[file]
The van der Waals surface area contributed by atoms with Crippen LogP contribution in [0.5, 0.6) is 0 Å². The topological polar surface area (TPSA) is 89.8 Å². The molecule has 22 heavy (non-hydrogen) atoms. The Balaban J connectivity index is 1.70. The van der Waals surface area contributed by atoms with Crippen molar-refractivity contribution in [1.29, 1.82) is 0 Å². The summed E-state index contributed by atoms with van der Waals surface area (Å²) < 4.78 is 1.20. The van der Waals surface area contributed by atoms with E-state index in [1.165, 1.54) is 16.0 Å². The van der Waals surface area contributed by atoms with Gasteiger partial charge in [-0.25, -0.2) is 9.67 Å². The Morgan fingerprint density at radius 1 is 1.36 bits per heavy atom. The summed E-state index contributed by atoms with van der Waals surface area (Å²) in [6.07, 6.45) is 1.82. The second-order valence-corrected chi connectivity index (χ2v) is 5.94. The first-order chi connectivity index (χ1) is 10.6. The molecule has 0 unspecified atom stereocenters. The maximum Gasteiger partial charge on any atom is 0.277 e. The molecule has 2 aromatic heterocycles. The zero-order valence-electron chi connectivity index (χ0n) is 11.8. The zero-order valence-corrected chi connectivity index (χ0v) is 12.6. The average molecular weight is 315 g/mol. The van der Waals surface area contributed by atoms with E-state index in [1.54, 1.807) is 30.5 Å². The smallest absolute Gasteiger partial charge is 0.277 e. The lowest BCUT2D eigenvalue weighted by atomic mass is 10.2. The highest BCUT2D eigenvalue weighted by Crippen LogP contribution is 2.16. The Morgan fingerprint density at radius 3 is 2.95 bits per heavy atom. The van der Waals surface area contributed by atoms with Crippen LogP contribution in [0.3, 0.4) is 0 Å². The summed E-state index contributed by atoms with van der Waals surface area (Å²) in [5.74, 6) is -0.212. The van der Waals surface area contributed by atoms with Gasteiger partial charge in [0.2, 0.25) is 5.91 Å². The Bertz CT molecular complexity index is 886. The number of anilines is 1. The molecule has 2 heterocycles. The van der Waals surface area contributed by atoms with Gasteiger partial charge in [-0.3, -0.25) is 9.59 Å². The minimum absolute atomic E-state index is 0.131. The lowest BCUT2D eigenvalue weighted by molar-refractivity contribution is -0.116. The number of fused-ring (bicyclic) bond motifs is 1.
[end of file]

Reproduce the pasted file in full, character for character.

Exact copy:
The van der Waals surface area contributed by atoms with Crippen LogP contribution in [0.5, 0.6) is 0 Å². The topological polar surface area (TPSA) is 89.8 Å². The molecule has 22 heavy (non-hydrogen) atoms. The Balaban J connectivity index is 1.70. The van der Waals surface area contributed by atoms with Crippen molar-refractivity contribution in [1.29, 1.82) is 0 Å². The summed E-state index contributed by atoms with van der Waals surface area (Å²) < 4.78 is 1.20. The van der Waals surface area contributed by atoms with E-state index in [1.165, 1.54) is 16.0 Å². The van der Waals surface area contributed by atoms with Gasteiger partial charge in [-0.25, -0.2) is 9.67 Å². The Morgan fingerprint density at radius 1 is 1.36 bits per heavy atom. The summed E-state index contributed by atoms with van der Waals surface area (Å²) in [6.07, 6.45) is 1.82. The second-order valence-corrected chi connectivity index (χ2v) is 5.94. The first-order chi connectivity index (χ1) is 10.6. The molecule has 0 unspecified atom stereocenters. The maximum Gasteiger partial charge on any atom is 0.277 e. The molecule has 2 aromatic heterocycles. The zero-order valence-electron chi connectivity index (χ0n) is 11.8. The zero-order valence-corrected chi connectivity index (χ0v) is 12.6. The average molecular weight is 315 g/mol. The van der Waals surface area contributed by atoms with E-state index in [1.54, 1.807) is 30.5 Å². The smallest absolute Gasteiger partial charge is 0.277 e. The lowest BCUT2D eigenvalue weighted by atomic mass is 10.2. The highest BCUT2D eigenvalue weighted by Crippen LogP contribution is 2.16. The Morgan fingerprint density at radius 3 is 2.95 bits per heavy atom. The van der Waals surface area contributed by atoms with Crippen LogP contribution in [0.3, 0.4) is 0 Å². The summed E-state index contributed by atoms with van der Waals surface area (Å²) in [5.74, 6) is -0.212. The van der Waals surface area contributed by atoms with Gasteiger partial charge in [0.2, 0.25) is 5.91 Å². The Bertz CT molecular complexity index is 886. The number of anilines is 1. The molecule has 2 heterocycles. The van der Waals surface area contributed by atoms with Gasteiger partial charge in [-0.3, -0.25) is 9.59 Å². The minimum absolute atomic E-state index is 0.131. The lowest BCUT2D eigenvalue weighted by molar-refractivity contribution is -0.116. The number of fused-ring (bicyclic) bond motifs is 1.